Monday, December 21, 2015

Saul Solomon - the Merchant King of St Helena.

Saul Solomon 1776 - 1852
Saul Solomon (born 1776 in England and died 1852 in England) was one of 10 children of Nathaniel & Phoebe (de Metz) Solomon.

Saul Solomon married his first wife Margaret Lee (born 1 October 1792 in St Helena, South Atlantic and died June 1815. She was buried on 14 June 1815)

Saul Solomon and Margaret Lee were married 1800 in St Helena and together had 7 children:
Benjamin Solomon born 23 June 1801.
Phoebe Elizabeth Solomon born 20 May 1804 in St Helena.  Phoebe married Captain Thomas Montgomery Hunter of the St Helena Artillery on 15 October 1823.  From the years 1824 - 1834 Phoebe and Thomas produced five children: Ann, Montgomery, Highland, Orby and Grace Hunter.
Henry Robert Solomon (born 1806 and died 1847 in St Helena).  He was the Colonial Surgeon & Health Officer in St Helena.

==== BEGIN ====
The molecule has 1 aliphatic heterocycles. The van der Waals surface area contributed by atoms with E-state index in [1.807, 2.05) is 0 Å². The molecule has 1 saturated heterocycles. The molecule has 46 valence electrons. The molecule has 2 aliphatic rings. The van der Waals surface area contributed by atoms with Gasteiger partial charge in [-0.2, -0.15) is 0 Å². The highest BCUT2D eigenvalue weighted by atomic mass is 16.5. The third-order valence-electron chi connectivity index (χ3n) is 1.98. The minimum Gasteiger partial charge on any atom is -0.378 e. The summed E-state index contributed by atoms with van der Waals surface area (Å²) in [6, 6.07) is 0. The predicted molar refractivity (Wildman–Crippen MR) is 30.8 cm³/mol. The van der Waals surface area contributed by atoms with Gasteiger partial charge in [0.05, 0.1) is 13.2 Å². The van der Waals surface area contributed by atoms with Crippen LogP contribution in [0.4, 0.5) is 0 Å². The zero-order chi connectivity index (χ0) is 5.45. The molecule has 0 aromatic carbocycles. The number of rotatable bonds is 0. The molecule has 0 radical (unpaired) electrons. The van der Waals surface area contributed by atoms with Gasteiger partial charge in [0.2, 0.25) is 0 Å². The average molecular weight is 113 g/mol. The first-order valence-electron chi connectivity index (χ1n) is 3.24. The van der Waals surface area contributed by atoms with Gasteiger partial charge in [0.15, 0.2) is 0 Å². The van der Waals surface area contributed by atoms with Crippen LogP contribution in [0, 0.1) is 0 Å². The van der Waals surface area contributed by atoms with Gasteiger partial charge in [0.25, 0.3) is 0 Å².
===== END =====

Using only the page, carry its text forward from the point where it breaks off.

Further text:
Miriam Solomon born 8 July 1808 in St Helena.
John Blenham Solomon born 2 December 1810 in St Helena.
Margaret Sarah Solomon born 5 January 1813 in St Helena.
Lee Solomon born 29 March 1815 in St Helena and died December 1891 in Cape Town, South Africa.

It appears that Miriam Solomon at the age of 56, a Spinster, is recorded as Parent to Ada Annie Solomon on her Baptism document in 1870. Witnesses were Henry & Susan Solomon and Ann Knipe. Ada Annie Solomon was born on St Helena in 1865, married John Dunstan and died in Maitland, Cape Town in 1926.  It was probably Miriam who secretly brought her father's body back to St Helena for burial.

Saul Solomon married his second wife, Mary Chamberlain (born 1790 in St Helena and died June 1823 in St Helena. Mary was buried on 24 June 1823 in St Helena).

Saul Solomon and Mary Chamberlain  married 2 December 1815 and together had two children: